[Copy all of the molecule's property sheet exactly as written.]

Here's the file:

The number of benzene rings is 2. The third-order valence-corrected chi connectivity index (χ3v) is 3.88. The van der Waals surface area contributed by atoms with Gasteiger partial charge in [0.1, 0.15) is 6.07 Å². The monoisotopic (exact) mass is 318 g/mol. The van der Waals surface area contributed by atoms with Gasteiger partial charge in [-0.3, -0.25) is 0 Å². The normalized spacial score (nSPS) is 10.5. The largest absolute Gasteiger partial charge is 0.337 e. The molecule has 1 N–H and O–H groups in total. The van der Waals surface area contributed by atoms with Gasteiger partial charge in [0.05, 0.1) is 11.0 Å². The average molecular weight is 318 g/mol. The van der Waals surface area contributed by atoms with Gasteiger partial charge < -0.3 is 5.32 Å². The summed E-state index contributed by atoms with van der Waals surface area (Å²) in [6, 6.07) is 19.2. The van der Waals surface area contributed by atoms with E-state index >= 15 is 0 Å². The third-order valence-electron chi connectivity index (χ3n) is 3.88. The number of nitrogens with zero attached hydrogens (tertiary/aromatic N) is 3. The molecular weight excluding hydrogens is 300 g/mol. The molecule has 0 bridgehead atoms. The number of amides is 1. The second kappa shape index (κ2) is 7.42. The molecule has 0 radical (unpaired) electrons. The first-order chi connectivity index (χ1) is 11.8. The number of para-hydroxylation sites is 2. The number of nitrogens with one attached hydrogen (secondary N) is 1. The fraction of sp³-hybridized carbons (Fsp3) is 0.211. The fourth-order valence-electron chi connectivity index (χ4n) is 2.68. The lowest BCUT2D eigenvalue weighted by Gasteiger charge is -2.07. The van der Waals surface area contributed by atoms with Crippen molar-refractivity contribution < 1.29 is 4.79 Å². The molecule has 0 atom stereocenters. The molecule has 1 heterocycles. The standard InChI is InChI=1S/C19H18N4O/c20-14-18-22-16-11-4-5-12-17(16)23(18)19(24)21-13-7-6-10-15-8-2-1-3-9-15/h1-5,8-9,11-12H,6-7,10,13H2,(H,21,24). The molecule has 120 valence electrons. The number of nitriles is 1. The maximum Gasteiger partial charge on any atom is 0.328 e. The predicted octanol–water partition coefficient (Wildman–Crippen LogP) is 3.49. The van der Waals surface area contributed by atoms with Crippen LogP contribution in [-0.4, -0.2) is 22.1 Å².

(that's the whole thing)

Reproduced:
The number of benzene rings is 2. The third-order valence-corrected chi connectivity index (χ3v) is 3.88. The van der Waals surface area contributed by atoms with Gasteiger partial charge in [0.1, 0.15) is 6.07 Å². The monoisotopic (exact) mass is 318 g/mol. The van der Waals surface area contributed by atoms with Gasteiger partial charge in [-0.3, -0.25) is 0 Å². The normalized spacial score (nSPS) is 10.5. The largest absolute Gasteiger partial charge is 0.337 e. The molecule has 1 N–H and O–H groups in total. The van der Waals surface area contributed by atoms with Gasteiger partial charge in [0.05, 0.1) is 11.0 Å². The average molecular weight is 318 g/mol. The van der Waals surface area contributed by atoms with Gasteiger partial charge < -0.3 is 5.32 Å². The summed E-state index contributed by atoms with van der Waals surface area (Å²) in [6, 6.07) is 19.2. The van der Waals surface area contributed by atoms with E-state index >= 15 is 0 Å². The third-order valence-electron chi connectivity index (χ3n) is 3.88. The number of nitrogens with zero attached hydrogens (tertiary/aromatic N) is 3. The molecular weight excluding hydrogens is 300 g/mol. The molecule has 0 bridgehead atoms. The number of amides is 1. The second kappa shape index (κ2) is 7.42. The molecule has 0 radical (unpaired) electrons. The first-order chi connectivity index (χ1) is 11.8. The number of para-hydroxylation sites is 2. The number of nitrogens with one attached hydrogen (secondary N) is 1. The fraction of sp³-hybridized carbons (Fsp3) is 0.211. The fourth-order valence-electron chi connectivity index (χ4n) is 2.68. The lowest BCUT2D eigenvalue weighted by Gasteiger charge is -2.07. The van der Waals surface area contributed by atoms with Crippen molar-refractivity contribution < 1.29 is 4.79 Å². The molecule has 0 atom stereocenters. The molecule has 1 heterocycles. The standard InChI is InChI=1S/C19H18N4O/c20-14-18-22-16-11-4-5-12-17(16)23(18)19(24)21-13-7-6-10-15-8-2-1-3-9-15/h1-5,8-9,11-12H,6-7,10,13H2,(H,21,24). The molecule has 120 valence electrons. The number of nitriles is 1. The maximum Gasteiger partial charge on any atom is 0.328 e. The predicted octanol–water partition coefficient (Wildman–Crippen LogP) is 3.49. The van der Waals surface area contributed by atoms with Crippen LogP contribution in [-0.4, -0.2) is 22.1 Å².